The New Year has arrived with some high-profile resignations, with the likes of Air New Zealand's CEO Rob Fyfe and Reserve Bank Governor Alan Bollard. Paul Reynolds, meanwhile, is expected to resign as head of Telecom's retail business by June.
A replacement has been found for NZX CEO Mark Weldon, a New Zealander based overseas for much of his career.
While Fyfe has made it clear that there was plenty of talent within Air New Zealand to replace him, his chairman, John Palmer, has confirmed there will be an international search.
It can be daunting coming in after someone who is so strongly associated with the business's brand as Fyfe is. At this level, people don't so much apply for jobs as express an interest, says former CEO Theresa Gattung.
"Nobody is irreplaceable. If he or she is, they have fallen short on an important measure, to groom one or more successors," says Frank Olsson, a member of the advisory committee of the AUT business school.
Olsson, who was GM Corporate at BNZ in 1990, a time when the executive committee included Teresa Gattung, Rob Fyfe, Sam Knowles and Peter Thodey, among others, points out that stars on Wall St often don't work out when moved to a new company - and the reason is that so much of their success was based on the environment and the right support.
"And someone who comes new to a highly paid high-profile role may not find that kind of support at the new place - where many will be envious that this outsider has come in ahead of all the existing leadership and management," he adds.
So how do you position yourself for one of these plum CEO roles?
"When these jobs come up, you really need to be prepared," says Lester Levy, the chief executive of the NZ Leadership Institute at the University of Auckland Business School.
Levy, a friend of Fyfe's, says one of the reasons Fyfe has done well was he was very engaged not just in his job, but with Air New Zealand and his industry sector.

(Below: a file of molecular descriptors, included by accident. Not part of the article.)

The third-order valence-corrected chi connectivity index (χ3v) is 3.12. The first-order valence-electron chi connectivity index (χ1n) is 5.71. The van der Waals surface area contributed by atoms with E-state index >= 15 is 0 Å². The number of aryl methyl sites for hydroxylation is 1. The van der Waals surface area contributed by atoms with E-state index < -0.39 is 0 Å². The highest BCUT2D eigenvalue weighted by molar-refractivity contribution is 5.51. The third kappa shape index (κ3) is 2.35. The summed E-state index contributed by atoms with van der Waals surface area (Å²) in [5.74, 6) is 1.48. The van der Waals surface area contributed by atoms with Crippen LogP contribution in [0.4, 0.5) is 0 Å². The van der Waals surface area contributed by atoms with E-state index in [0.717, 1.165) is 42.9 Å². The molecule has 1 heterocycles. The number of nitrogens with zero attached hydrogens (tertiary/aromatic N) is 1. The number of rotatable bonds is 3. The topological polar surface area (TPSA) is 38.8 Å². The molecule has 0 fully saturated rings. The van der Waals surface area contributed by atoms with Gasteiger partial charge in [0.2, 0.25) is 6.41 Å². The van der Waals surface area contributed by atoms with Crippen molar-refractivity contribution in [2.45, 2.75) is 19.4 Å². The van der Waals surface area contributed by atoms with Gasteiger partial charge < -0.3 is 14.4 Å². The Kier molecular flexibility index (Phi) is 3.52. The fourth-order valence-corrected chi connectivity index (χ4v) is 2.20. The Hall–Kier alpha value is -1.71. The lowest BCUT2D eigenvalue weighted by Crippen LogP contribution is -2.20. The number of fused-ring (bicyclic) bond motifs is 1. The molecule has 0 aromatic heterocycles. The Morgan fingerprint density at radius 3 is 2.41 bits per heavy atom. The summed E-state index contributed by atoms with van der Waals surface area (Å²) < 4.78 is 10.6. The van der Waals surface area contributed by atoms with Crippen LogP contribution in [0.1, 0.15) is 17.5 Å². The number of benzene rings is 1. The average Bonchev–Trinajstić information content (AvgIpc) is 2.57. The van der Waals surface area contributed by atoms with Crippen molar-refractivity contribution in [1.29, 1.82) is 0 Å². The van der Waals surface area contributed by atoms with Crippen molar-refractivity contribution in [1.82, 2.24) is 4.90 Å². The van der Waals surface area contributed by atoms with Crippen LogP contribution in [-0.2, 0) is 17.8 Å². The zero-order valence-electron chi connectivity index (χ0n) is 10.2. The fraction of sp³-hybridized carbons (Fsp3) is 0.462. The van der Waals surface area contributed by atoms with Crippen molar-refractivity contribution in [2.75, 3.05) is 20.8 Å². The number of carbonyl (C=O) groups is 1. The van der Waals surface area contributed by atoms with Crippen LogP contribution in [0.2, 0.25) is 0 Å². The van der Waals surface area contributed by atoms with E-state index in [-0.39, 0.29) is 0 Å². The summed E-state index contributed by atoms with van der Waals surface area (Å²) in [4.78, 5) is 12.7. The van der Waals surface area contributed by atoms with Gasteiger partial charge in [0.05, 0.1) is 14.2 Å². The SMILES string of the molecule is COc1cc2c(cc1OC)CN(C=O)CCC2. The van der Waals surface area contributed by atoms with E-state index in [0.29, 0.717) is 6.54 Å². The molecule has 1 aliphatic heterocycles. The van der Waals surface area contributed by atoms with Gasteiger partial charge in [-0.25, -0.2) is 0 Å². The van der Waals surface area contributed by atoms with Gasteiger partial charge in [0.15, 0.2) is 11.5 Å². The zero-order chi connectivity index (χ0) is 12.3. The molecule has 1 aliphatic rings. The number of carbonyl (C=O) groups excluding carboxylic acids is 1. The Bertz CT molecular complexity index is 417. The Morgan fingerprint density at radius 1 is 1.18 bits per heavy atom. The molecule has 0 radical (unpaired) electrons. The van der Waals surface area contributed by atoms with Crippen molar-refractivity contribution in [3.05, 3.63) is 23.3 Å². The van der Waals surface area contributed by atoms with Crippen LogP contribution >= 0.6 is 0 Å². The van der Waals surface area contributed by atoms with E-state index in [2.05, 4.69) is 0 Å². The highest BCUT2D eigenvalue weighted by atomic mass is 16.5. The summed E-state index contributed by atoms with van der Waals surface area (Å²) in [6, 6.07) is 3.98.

Fyfe has "truckloads of intrinsic motivation", in other words, motivation that comes from inside rather than from any external or outside rewards, says Levy. He also has excellent implementational capacity.
But he hasn't done it alone. "With an iconic CEO, there is no way they do it by themselves. In the end, iconic people get results by engaging, creating momentum, being the source of inspiration," says Levy.
Top executives currently looking at going for his job might think it will be hard to fill this person's shoes but Levy's advice is you don't want to compare yourself to your predecessor to perform in the job.
"It's more about what the job is going to be, what is demanded of you, for the interview panel to see that you have got the capacity to do what the job demands in the future." The job as it was with this outgoing person is history, says Levy.
Even Steve Jobs would have been unable to keep doing what Steve Jobs did, he says. "We all do run out of steam."
Levy finds it ironic that internal people can feel disadvantaged in the interview process. In fact, an internal candidate will be one-third better at the job because they know the company culture, he says.